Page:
The 2021 Tammie Awards: Vermont Arts Honors Some of Vermont’s Best CDs | Vermont Arts
We went through our first difficult winter of COVID-19 in 2020-21, and a considerable amount of music was produced by Vermonters who had plenty of free time and decided to use that time to record their music. In this 16th edition of The Times Argus-Rutland Herald Tammie Awards, we applaud their efforts.
We found two albums worthy of the Tammie Award for Best Traditional Album, âThe Bird’s Flightâ and âCabot Old Time Jam Session Repertoire Vol. 1. “
“The Bird’s Flight” with Tim Cummings, Pete Sutherland and Brad Kolodner makes the connection between Scottish music and old time music by marrying the Scottish pipes with the banjo and the claw violin. You can’t get better musicality than Cummings on pipes, Sutherland on violin, and Marylander Kolodner on banjo.
With this new CD we have an album of authentic, interesting and good listening Appalachian music. Kolodner’s game is the link that unites the two bodies of music.
Dana and Susan Robinson have been running Cabot’s Old Fashioned Jam at Harry’s Hardware store from the start. They also run Cabot Arts. The repertoire “Cabot Old Time Jam Session Vol. A CD of 1”, with 20 tracks, was recorded at home as a way to get jammers and friends playing and as a fundraiser.
Dana Robinson plays just about all instruments with Susan Robinson on the banjo. They both sing. What started as a COVID-19 stay-at-home project is so well done it deserves an award. This is music created in the studio thanks to a lot of overdubs, but it sounds very live, like the jam sessions that it tries to promote.
Karen McFeeters wins the award for best female singer. We waited a dozen years for another McFeeters album and “Bonfire” found her voice as good as ever. She has a no-frills, honey-flavored delivery aided by the direction of producer Colin McCaffrey. The clarity of her voice and near perfect diction as well as a warm friendliness are strong points. It doesn’t hurt that in her day job she is a medical speech therapist specializing in voice therapy.
Mark LeGrand, originally from Montpellier, has performed in Vermont for over 50 years as a bassist and later singer-songwriter. He has built a solid fan base with his country-flavored music that often tackles the hard core of life and the many social ills we face.
LeGrand’s Best Country Album “Retrospective” is based on recordings dating back to 1997’s “Mischievous Angel”. There are also tracks from 2002 “All Dressed Up”, “Cold New England Town” from 2006 and âTigers Above, Tigers Belowâ from 2016. Three tracks from the EP âWrong Turnâ from 2017 complete the program. This album is not LeGrand’s swan song but the one that reminds us of how talented he is. We expect a lot more new music from him in the future.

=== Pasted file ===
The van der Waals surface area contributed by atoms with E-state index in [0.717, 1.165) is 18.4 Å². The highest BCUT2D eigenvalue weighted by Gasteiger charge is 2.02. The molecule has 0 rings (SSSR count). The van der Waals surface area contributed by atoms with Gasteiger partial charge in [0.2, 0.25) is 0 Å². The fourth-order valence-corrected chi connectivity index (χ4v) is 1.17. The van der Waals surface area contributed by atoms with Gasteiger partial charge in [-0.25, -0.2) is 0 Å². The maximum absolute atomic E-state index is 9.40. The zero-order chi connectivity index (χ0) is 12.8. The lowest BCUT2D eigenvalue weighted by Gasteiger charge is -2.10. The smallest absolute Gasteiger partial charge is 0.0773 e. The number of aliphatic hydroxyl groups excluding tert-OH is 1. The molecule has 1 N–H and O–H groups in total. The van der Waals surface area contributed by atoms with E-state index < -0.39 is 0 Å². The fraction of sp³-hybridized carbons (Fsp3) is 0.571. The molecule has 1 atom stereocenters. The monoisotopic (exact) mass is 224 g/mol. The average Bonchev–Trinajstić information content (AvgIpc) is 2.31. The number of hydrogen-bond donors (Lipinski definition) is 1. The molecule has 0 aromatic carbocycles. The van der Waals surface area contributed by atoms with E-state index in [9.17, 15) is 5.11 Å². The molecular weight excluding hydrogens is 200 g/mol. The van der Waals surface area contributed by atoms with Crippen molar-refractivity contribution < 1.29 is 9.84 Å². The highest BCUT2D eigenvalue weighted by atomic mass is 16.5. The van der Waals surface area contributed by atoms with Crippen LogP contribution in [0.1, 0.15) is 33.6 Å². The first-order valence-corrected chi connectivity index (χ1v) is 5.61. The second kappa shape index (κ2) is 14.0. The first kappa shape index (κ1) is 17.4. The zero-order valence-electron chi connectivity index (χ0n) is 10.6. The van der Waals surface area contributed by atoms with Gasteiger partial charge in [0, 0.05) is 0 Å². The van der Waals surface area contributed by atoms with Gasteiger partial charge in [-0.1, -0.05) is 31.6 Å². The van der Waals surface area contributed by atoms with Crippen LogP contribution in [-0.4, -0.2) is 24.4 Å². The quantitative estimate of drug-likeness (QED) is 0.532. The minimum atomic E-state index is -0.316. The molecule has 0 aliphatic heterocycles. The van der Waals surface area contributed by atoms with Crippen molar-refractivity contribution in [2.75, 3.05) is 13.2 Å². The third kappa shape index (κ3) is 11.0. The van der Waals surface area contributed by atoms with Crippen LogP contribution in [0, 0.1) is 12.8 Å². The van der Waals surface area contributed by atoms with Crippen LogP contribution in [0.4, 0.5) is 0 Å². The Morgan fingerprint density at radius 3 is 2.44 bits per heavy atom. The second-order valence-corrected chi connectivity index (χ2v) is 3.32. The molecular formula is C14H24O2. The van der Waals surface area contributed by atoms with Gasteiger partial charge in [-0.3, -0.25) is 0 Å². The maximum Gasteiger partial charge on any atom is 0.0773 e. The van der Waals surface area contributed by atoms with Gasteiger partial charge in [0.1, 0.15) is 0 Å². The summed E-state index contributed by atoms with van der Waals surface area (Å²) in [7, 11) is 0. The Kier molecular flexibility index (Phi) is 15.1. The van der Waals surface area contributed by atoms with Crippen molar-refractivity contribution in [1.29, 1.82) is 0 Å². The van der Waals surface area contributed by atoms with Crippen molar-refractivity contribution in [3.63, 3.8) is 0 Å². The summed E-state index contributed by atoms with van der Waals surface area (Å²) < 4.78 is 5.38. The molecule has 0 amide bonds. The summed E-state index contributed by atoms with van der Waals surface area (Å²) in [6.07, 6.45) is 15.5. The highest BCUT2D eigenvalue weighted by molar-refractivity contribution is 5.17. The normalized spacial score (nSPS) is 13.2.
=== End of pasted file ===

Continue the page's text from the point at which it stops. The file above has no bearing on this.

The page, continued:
Jed Hughes wins Best Male Vocalist for Saints & Liars’ Thes Times. He has an easily recognizable voice with elements of Kenny Rogers and Waylon Jennings setting the tone and delivery. He may sound gruff or sweet depending on the song.
Hughes’ vocals and songwriting ability propel the group’s second album “The Times”. Saints & Liars is a bar group that performs regularly in the Killington and Ludlow areas. With the excellent material of their album and the voice of Hughes giving seriousness to the group. This quartet deserves to be heard by a wider audience.
Best Singer-Songwriter Album
From Windsor, Dave Richardson’s “Palms to Pines” is the winner for Best Singer-Songwriter Album. We found the lyrics and music to be generally positive with little of the negativity that has gripped the country in recent years. His songs are about his relationship, his house and even his garden. He seems comfortable with his place in life.
Richardson counts among his musical influences Neko Case and Caitlin Canty. Collectors and re-performers of songs like Jean Ritchie and Martin Carthy and Archie Fisher also influence him. He writes catchy melodies reminiscent of Paul Simon and James Taylor.
Richardson might not write the deepest lyrics or dazzle with a sophisticated guitar style, but there is something important about heartfelt songs that express basic human feelings in a way that we can all identify with each other.
This year we received two albums which are difficult to classify but which deserve to be recognized.
âGarden Dreamsâ, by Aaron Marcus and Sam Sanders, combines poetry reading and piano. Sanders reads the works of seven Vermont poets and Marcus plays a variety of musical styles ranging from traditional to classical.
Marcus’ playing is familiar to audiences in Vermont and New England. He plays banjo, concertina and piano with a variety of groups while dancing with English Revival and Celtic inspired material. Sanders is a fluent operator. As a former sound engineer and VPR reader, speech is spoken with ease, grace, and subtle humor. The pitch of the voice never feels strained, the words are spaced out as if they were written in a word and music script with a fair amount of thought time between sentences.
The album “Hashkiveinu”, produced by the Jewish community of Greater Stowe and performed by its rabbi, David Fainsilber, and two of his friends, caught our attention. We haven’t seen an album of religious material yet, but this album, Jewish in its material, has caught our attention. We are not aware of any other albums of this type produced in Vermont.
The album highlights the growing trend to recast traditional Jewish liturgical music into a more modern and accessible form. We see both those of the Jewish faith and others interested in similar musical forms find this CD refreshing and very listenable. Rabbi Arielle Lekach-Rosenberg’s lead voice on the album’s title track was inspiring. This is one of the best vocal performances of 2021.